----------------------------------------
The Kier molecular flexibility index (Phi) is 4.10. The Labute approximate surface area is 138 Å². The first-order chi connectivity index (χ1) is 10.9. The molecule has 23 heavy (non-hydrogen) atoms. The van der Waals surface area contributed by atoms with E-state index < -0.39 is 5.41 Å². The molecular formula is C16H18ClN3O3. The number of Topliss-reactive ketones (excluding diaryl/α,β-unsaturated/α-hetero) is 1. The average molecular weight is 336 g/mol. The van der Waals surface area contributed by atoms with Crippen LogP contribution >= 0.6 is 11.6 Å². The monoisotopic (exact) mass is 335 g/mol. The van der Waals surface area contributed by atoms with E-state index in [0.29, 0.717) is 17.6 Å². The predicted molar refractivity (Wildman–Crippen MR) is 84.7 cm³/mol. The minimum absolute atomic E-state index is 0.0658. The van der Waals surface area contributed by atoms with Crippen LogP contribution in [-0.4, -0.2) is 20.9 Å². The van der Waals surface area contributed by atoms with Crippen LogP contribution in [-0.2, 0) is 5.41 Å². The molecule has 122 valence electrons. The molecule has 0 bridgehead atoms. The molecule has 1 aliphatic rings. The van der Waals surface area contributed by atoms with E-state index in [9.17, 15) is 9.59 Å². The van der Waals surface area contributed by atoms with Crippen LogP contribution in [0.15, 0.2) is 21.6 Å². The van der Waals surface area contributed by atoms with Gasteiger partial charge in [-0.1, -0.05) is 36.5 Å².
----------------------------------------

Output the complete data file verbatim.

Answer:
The Kier molecular flexibility index (Phi) is 4.10. The Labute approximate surface area is 138 Å². The first-order chi connectivity index (χ1) is 10.9. The molecule has 23 heavy (non-hydrogen) atoms. The van der Waals surface area contributed by atoms with E-state index < -0.39 is 5.41 Å². The molecular formula is C16H18ClN3O3. The number of Topliss-reactive ketones (excluding diaryl/α,β-unsaturated/α-hetero) is 1. The average molecular weight is 336 g/mol. The van der Waals surface area contributed by atoms with Crippen LogP contribution >= 0.6 is 11.6 Å². The monoisotopic (exact) mass is 335 g/mol. The van der Waals surface area contributed by atoms with E-state index in [0.29, 0.717) is 17.6 Å². The predicted molar refractivity (Wildman–Crippen MR) is 84.7 cm³/mol. The minimum absolute atomic E-state index is 0.0658. The van der Waals surface area contributed by atoms with Crippen LogP contribution in [-0.4, -0.2) is 20.9 Å². The van der Waals surface area contributed by atoms with Crippen LogP contribution in [-0.2, 0) is 5.41 Å². The molecule has 122 valence electrons. The molecule has 0 bridgehead atoms. The molecule has 1 aliphatic rings. The van der Waals surface area contributed by atoms with E-state index in [9.17, 15) is 9.59 Å². The van der Waals surface area contributed by atoms with Crippen LogP contribution in [0.15, 0.2) is 21.6 Å². The van der Waals surface area contributed by atoms with Gasteiger partial charge in [-0.1, -0.05) is 36.5 Å².